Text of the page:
Refine Your Search

Topic

Author

Affiliation

Search Results

Technical Paper

DIAGRAMS FOR SHOWING HEADLAMP PERFORMANCE1

1923-01-01
230048
Instead of representing light intensity by lines to indicate photometric values the author recommends an arrangement for denoting the intensity by varying degrees of tint on the surface of a chart that is supposed to represent the roadway. In the opening paragraph the thought is brought out that present-day automobile lighting-equipment is not designed in such a way as to make its performance a selling feature and the several reasons why the efficient distribution of light on the road has been overlooked are pointed out, emphasis being laid on the fact that the average car-designer is not an illuminating engineer, and that even if he did wish to use the best light available on the car he would have to make personal tests of the devices under all conditions of night driving before being in a position to recommend the most efficient head-lighting device.
Technical Paper

PRODUCTION GRINDING IN THE AUTOMOTIVE INDUSTRY1

1923-01-01
230049
In production grinding the progress made during the past few years has been along the line of grinding multiple parts simultaneously, such as piston-rings, ball and roller-bearing cups and so forth. This kind of grinding brought about the use of wider wheels to cover the entire surface of the work, whereas formerly narrow wheels had been used with the traversing table method. With the development of these operations came the cylindrical grinding of square and distributor cams; also square shafts, using the oscillating cam-grinding attachments; piston-relief grinding with the same attachments; and two-wheel or double-wheel grinding for such parts as steering-knuckles and pinion shafts of different diameters or where two diameters are separated by some protrusion, as in steeringgear worm-shafts.
Technical Paper

FACTORS GOVERNING “OUT-OF-ROUNDNESS” MEASUREMENT1

1923-01-01
230051
It is stated that an out-of-round surface having an even number of high-spots requires a checking instrument that has opposed measuring points; and that, if the number of high-spots on the surface is uneven, an instrument having three-point contact, and one of the points of contact located on the center line between the other two, is necessary. Concerning the use of the three-point method, for close work, the angle between the three points of contact must be selected according to the number of high-spots. Divisions of the subject include types of out-of-roundness and those peculiar to certain machines, the three-point measurnig system, errors of the V-block method, use of the V-block for elliptical objects, other methods of checking elliptical forms and indicator-reading correction. Three items for instrument improvement are suggested to manufacturers.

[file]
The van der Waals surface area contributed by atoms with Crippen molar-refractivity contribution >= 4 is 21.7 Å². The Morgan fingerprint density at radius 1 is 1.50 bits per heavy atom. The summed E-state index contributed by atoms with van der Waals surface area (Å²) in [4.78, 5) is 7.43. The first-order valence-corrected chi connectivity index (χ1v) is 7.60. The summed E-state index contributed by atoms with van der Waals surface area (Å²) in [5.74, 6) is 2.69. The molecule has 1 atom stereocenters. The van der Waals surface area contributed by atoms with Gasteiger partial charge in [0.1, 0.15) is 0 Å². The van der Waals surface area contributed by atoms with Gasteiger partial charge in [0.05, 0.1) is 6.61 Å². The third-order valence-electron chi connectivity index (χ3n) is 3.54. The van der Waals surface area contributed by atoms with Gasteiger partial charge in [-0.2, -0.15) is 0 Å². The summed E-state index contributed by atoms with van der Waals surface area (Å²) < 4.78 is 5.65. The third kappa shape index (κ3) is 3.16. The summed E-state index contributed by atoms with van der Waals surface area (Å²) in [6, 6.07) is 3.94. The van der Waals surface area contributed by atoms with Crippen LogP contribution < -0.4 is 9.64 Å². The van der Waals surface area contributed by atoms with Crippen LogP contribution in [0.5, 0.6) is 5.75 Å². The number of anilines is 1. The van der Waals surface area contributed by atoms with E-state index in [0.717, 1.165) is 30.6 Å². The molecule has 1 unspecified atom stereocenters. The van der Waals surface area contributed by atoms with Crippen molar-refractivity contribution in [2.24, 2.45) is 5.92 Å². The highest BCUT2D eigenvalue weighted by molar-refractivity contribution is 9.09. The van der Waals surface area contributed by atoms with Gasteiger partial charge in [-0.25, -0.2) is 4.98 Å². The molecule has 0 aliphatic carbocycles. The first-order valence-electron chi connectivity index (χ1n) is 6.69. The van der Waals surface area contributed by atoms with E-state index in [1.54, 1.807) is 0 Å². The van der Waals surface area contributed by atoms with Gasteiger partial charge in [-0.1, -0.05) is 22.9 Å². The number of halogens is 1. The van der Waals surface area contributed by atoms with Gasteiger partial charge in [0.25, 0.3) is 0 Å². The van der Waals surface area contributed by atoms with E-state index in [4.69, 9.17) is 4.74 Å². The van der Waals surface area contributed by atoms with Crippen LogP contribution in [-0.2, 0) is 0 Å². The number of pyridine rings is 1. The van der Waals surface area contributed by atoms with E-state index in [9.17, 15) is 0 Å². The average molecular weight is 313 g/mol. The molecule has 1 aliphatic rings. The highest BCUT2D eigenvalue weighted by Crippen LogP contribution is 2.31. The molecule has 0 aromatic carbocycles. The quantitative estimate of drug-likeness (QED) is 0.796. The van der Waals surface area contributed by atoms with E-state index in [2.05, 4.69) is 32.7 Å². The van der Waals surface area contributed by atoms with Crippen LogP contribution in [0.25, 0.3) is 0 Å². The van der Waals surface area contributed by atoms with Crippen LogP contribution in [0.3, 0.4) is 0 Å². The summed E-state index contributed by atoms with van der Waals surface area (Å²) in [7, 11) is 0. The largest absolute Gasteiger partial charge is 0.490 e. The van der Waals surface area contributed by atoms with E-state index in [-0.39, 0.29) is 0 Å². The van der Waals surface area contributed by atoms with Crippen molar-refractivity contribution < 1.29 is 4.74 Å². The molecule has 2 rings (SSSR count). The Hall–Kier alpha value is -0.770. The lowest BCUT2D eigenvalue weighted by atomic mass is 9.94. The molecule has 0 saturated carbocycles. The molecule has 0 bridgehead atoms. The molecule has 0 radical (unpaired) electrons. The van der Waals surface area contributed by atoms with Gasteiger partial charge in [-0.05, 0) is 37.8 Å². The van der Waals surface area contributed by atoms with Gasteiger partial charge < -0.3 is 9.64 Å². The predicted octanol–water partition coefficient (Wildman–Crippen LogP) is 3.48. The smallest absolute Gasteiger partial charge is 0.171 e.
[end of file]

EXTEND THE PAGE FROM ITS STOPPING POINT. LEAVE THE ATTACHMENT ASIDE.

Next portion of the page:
Technical Paper

HOW TO USE GEAR-CUTTING HOBS

1923-01-01
230020
Detroit Section Paper - Since a gear is a product of the cutting tool, the gear-cutting machine and the operator, it can be no more accurate than the combined accuracy of these fundamental factors. All gear manufacturers aim to eliminate split bearings, high and low bearings, flats and other inaccuracies in tooth contour, because a gear having teeth the contours of which comply with the geometrical laws underlying its construction is by far the most satisfactory. Illustrations are presented to convey an understanding of the geometrical principles involved, together with other illustrations of testing instruments and comments thereon. The application of these instruments is termed quality control, which is discussed in some detail under the headings of hob control, machine control and gear control.
Technical Paper

DATA ON THE EFFECTIVE VOLATILITY OF MOTOR-FUELS1